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Party start to CPL

Natanga Smith

Party start to CPL

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The first ever Limacol Caribbean Premier League (CPL) Twenty20 cricket series was launched at Kensington Oval in carnival style yesterday, with Caribbean music, blaring vuvuzelas, costumed revellers and fireworks.
The party started, aptly, in the Party Stand, where Jamaican reggae superstar Konshens and Trinidadian soca artiste KES combined to sing the CPL’s official anthem How We Play.
The grounds were transformed into a colourful spectacle as 450 young costumed revellers paraded alongside 90 schoolchildren adorned in the kits of the six franchise teams. 
They were joined by a host of adult revellers, all helping to portray the carnival atmosphere that the CPL will be transmitting across the globe in the coming weeks.
The national anthems of Antigua, Barbados, Guyana, Jamaica, St Lucia and Trinidad and Tobago were then played, to be greeted by thunderous applause.
As the revellers left the field, Barbadian soca queen Alison Hinds took to the stage that was set up for the MQI/Banks/LIME Pic-O-De-Crop Finals Friday.
The cheers resumed at 7:05 p.m., when the St Lucia Zouks and the Barbados Tridents took to the field to warm up and toss balls into the nets. At the humid venue the Barbados team played a game of shirts versus skins football.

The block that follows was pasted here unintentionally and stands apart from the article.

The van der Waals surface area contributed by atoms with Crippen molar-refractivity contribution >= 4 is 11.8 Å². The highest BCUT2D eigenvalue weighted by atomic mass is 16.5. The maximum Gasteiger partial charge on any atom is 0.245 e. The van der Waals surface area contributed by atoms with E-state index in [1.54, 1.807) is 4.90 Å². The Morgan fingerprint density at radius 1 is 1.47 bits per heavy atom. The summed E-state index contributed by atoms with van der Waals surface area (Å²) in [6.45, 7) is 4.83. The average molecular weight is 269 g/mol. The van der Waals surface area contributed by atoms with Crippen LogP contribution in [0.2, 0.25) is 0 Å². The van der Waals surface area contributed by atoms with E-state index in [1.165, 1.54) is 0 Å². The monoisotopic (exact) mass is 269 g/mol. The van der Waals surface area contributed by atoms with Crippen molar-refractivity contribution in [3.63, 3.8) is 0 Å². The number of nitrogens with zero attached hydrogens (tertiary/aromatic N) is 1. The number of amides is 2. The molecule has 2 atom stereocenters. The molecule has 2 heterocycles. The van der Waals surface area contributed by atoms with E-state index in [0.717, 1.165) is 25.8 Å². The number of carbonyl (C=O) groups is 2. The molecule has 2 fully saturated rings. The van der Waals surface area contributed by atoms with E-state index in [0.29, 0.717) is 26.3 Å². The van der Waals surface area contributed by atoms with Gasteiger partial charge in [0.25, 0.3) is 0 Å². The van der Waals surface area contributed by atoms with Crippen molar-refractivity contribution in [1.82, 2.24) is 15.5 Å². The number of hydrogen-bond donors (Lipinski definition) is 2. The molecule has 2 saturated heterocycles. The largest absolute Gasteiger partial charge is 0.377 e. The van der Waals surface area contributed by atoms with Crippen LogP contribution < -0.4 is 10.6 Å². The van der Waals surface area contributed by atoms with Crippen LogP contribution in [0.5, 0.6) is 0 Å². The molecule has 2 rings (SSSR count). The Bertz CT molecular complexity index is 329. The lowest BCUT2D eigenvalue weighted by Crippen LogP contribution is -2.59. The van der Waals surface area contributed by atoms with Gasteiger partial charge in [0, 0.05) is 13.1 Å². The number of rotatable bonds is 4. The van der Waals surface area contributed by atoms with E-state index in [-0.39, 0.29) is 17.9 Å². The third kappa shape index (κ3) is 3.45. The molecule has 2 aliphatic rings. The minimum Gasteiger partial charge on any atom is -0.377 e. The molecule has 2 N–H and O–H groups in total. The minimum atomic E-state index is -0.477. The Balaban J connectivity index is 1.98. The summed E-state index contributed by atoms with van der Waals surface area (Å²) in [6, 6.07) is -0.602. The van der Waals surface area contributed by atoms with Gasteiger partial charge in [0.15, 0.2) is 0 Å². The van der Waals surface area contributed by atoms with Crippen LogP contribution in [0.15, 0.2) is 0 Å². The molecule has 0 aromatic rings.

Konshens was a hit with his popular tunes, but he competed with the vendors selling food and the bar providing drinks.
At 7:30 p.m. Barbados Tridents captain Kieron Pollard won the toss and elected to bat against the squad headed by Darren Sammy. The announcement was met with loud applause from the Bajan patrons.
The trophy was brought on to the field and it was joined by West Indies cricket great Sir Garfield Sobers, CPL CEO Damien O’Donohoe, Denis O’Brien, chairman of Digicel, the tournament’s strategic partner, Ajmal Khan, founder of the CPL, and Dave Cameron, president of the West Indies Cricket Board.
The trophy was unveiled and then fireworks exploded behind the Party Stand for five minutes, until the smoke covered the field.
KEs and Konshens came back out to sing How We Play as the many cameras captured people in the crowd waving to themselves on the lone jumbo screen. More fireworks exploded as both teams again took to the field for the posed photo ops.
As the match started, the bottom section of the Hall and Griffith Stand was empty, as the players’ dugouts were there but the rest of the stand was packed, with many who couldn’t get in watching the game on the big screen through the bars.
Six franchises – the Antigua and Barbuda Hawksbills, Barbados Tridents, Guyana’s Amazon Warriors, Jamaica Tallawahs, St Lucia Zouks and Trinidad and Tobago Red Steel – will play 24 matches across six venues.
The final will be playedd in Trinidad and Tobago on August 24.